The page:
Unsigned integers with one bit missing
Using unsigned integer types in C++ is controversial, to say the least. An argument in favor is the ability to express in the type system in the type system when something cannot be negative. An argument against is the fact that subtraction easily results in big values due to integer overflow at zero.
Unrelated, but “integer underflow” is not a thing. Exceeding the minimal value of an integer is still integer overflow. Underflow occurs when you have a number that is too close to zero to be represented as a floating point.
As a proponent of unsigned integer types, I can’t argue against the annoying overflow on subtraction. It can cause all sorts of nasty bugs from buffer overflow to out of memory errors. Switching to a signed integer makes sense here as a very negative value makes it really obvious that an error occurred, and that is also the position many people take and use signed for everything. This is a shame, since you lose the ability to express yourself in the type system.
Since you apparently don’t need the extra bit of storage space in many situations, I’d like to have something that is logically a 63 bit unsigned integers as opposed to a 64 bit one.
In assembly, it is represented the same way a 64 bit signed integer would.
However, it is undefined behavior if it ever stores a negative value.
This is similar to
bool: it is logically a single bit but physically represented as a byte.
This sounds just like a signed integer with extra steps and more UB, so why bother?
First, compared to
int, it automatically comes with a precondition that it cannot be negative.
Second, fewer overflow checks are necessary in debug mode.
Since we’re having a wide range of invalid values, we can just check the value whenever we do a store operation and not after every single arithmetic operation.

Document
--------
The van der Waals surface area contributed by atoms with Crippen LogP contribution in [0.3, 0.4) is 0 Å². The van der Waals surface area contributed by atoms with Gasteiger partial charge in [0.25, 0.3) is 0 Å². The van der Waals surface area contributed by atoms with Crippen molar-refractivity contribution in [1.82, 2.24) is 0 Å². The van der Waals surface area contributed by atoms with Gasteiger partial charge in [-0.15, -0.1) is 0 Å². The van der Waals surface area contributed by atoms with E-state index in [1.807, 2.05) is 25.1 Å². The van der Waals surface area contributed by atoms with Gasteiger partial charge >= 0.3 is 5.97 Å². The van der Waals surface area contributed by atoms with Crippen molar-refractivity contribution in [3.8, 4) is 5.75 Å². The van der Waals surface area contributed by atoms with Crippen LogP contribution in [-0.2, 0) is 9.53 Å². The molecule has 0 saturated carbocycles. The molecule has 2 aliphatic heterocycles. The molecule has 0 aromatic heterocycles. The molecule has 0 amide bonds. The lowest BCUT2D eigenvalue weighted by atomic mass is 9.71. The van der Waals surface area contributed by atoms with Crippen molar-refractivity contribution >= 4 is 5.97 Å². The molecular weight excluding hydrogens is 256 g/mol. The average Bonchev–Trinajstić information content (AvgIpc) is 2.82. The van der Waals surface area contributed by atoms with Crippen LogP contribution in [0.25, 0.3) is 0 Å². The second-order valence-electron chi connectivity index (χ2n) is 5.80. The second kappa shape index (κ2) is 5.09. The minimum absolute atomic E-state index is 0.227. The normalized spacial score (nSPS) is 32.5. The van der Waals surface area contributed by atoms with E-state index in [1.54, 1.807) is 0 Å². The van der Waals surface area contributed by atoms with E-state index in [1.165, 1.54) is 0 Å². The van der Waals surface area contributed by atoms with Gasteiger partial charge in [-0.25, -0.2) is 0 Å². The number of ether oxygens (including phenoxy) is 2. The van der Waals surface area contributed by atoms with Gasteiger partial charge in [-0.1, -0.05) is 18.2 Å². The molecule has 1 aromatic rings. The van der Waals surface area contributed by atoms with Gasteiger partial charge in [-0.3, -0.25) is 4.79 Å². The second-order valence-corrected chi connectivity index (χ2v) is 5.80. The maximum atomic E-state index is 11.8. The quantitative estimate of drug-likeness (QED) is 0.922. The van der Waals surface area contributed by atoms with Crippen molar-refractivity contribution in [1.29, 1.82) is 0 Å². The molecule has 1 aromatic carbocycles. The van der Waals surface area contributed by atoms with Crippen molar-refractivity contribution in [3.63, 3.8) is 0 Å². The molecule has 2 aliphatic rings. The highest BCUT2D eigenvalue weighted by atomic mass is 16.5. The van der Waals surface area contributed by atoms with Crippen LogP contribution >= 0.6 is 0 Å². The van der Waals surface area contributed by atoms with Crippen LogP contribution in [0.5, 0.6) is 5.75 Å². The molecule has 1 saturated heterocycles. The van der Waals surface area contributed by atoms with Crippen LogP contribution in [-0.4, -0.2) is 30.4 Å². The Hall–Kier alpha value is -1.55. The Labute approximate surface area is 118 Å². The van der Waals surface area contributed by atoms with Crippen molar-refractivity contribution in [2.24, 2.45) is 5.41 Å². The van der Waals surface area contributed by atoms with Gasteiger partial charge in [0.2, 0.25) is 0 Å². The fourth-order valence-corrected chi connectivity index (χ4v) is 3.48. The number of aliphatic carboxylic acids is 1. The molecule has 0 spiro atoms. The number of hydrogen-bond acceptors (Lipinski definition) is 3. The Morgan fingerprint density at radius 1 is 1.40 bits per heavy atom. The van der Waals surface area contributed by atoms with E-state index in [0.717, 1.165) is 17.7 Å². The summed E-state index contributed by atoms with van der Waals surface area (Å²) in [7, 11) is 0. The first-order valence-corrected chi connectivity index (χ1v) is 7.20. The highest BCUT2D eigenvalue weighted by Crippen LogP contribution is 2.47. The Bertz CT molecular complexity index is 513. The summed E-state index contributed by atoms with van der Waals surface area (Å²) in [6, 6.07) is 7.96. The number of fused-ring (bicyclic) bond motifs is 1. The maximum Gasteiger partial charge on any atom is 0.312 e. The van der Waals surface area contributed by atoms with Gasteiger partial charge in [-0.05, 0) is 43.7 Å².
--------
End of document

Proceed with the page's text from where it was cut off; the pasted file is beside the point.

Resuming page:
Sure, we could overflow in an intermediate expression and then undo the overflow in subsequent arithmetic,
but it is a nice trade-off between performance and safety.
Again, this sort of lax debug check is not possible if the standard were to require program termination on overflow.
In fact, those unsigned integer types are exactly equivalent to using the corresponding signed integer type and asserting that it is non-negative whenever necessary. It is just built into the type system and implemented by the compiler, instead of a programmer written precondition.
Distinct bit vectors vs integer type
I’ve recently worked on a compiler for a language that makes a distinction between signed integer types, unsigned integer types, and bit integer types. The first two families support only arithmetic operations while only the last one support bit operations. I was skeptical at first but come to really like the distinction.
I always found it weird how we treat an integer type both as a number and do arithmetic on it while also modifying individual bits. When you’re doing math, you rarely need to modify individual digits! This is especially true with signed integers, where the sign bit messes everything up and leads to implementation-defined or undefined behavior on shift operations.
Sure, distinguishing the two makes writing optimizations like shift instead of division or bitwise and instead of modulo more annoying to write, and some fancy bit hacks require more casts, but it also makes it really obvious what’s going on: you’re starting to treat an integer as a sequence of bits for some performance benefit, which requires some sort of documentation.
When I mentioned the shift optimizations, I’m not talking about replacing
x / 2by
x >> 1– the compiler is going to do that. I’m talking about things like
hash % hash_table_size, where
hash_table_sizeis always a power of two, but the compiler can’t know that.
While we’re at it: why do we reserve so many tokens for bit operations?
How often do you actually need
~ to warrant an entire character that can’t be used for anything else?
Not to mention that they have the wrong precedence in C, and aren’t really useful on their own:
you often want
extract_bits(x, low, high) or other higher-level operations built on top of the bitwise operations.
I’d like to see the operations delegated to (built-in) standard library functions, so we can re-use the operators for something else like pipelines.
There are a lot of new languages popping up in the C++ space recently, I’d love to see some of them experiment in such a fundamental area.
Symmetric signed integers make so many fundamental APIs nicer, and a 63 bit unsigned
size_t can combine the best of the signed/unsigned world for containers.
Sure, you still want the real unsigned types in situations where you want the extra bit since it doubles the range, but I think it would be fine to not have the true
INT_MIN except for interop with C.
Distinct bit vectors can make code more expressive, but the casts can also get really annoying.
I’d still like to see someone try.